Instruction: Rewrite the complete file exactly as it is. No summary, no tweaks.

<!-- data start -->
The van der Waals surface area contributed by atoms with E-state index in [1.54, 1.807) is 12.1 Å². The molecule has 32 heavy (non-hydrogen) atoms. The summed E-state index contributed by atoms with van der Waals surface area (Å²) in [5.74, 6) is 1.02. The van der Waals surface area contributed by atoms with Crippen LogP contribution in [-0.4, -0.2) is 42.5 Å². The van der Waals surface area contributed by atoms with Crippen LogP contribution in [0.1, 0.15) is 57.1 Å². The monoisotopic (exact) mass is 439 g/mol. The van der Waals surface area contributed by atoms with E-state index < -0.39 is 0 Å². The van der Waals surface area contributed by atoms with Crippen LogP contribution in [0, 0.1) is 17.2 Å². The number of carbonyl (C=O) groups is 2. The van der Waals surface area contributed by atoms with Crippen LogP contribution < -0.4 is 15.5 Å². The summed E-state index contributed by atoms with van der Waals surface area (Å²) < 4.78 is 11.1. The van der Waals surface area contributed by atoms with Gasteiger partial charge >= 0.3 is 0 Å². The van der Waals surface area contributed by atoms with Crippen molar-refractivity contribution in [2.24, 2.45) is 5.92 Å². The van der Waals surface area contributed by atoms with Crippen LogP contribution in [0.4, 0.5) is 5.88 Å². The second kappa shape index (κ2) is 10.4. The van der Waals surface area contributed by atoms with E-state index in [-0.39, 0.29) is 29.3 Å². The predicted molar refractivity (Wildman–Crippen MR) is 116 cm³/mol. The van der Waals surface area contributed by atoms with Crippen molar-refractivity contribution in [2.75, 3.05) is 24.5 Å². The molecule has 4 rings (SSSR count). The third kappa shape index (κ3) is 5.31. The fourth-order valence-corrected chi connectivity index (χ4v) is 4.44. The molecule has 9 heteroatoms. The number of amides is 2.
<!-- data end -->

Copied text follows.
The van der Waals surface area contributed by atoms with E-state index in [1.54, 1.807) is 12.1 Å². The molecule has 32 heavy (non-hydrogen) atoms. The summed E-state index contributed by atoms with van der Waals surface area (Å²) in [5.74, 6) is 1.02. The van der Waals surface area contributed by atoms with Crippen LogP contribution in [-0.4, -0.2) is 42.5 Å². The van der Waals surface area contributed by atoms with Crippen LogP contribution in [0.1, 0.15) is 57.1 Å². The monoisotopic (exact) mass is 439 g/mol. The van der Waals surface area contributed by atoms with E-state index < -0.39 is 0 Å². The van der Waals surface area contributed by atoms with Crippen LogP contribution in [0, 0.1) is 17.2 Å². The number of carbonyl (C=O) groups is 2. The van der Waals surface area contributed by atoms with Crippen LogP contribution < -0.4 is 15.5 Å². The summed E-state index contributed by atoms with van der Waals surface area (Å²) < 4.78 is 11.1. The van der Waals surface area contributed by atoms with Gasteiger partial charge >= 0.3 is 0 Å². The van der Waals surface area contributed by atoms with Crippen molar-refractivity contribution in [2.24, 2.45) is 5.92 Å². The van der Waals surface area contributed by atoms with Crippen LogP contribution in [0.4, 0.5) is 5.88 Å². The second kappa shape index (κ2) is 10.4. The van der Waals surface area contributed by atoms with E-state index in [-0.39, 0.29) is 29.3 Å². The predicted molar refractivity (Wildman–Crippen MR) is 116 cm³/mol. The van der Waals surface area contributed by atoms with Crippen molar-refractivity contribution in [2.75, 3.05) is 24.5 Å². The molecule has 4 rings (SSSR count). The third kappa shape index (κ3) is 5.31. The fourth-order valence-corrected chi connectivity index (χ4v) is 4.44. The molecule has 9 heteroatoms. The number of amides is 2.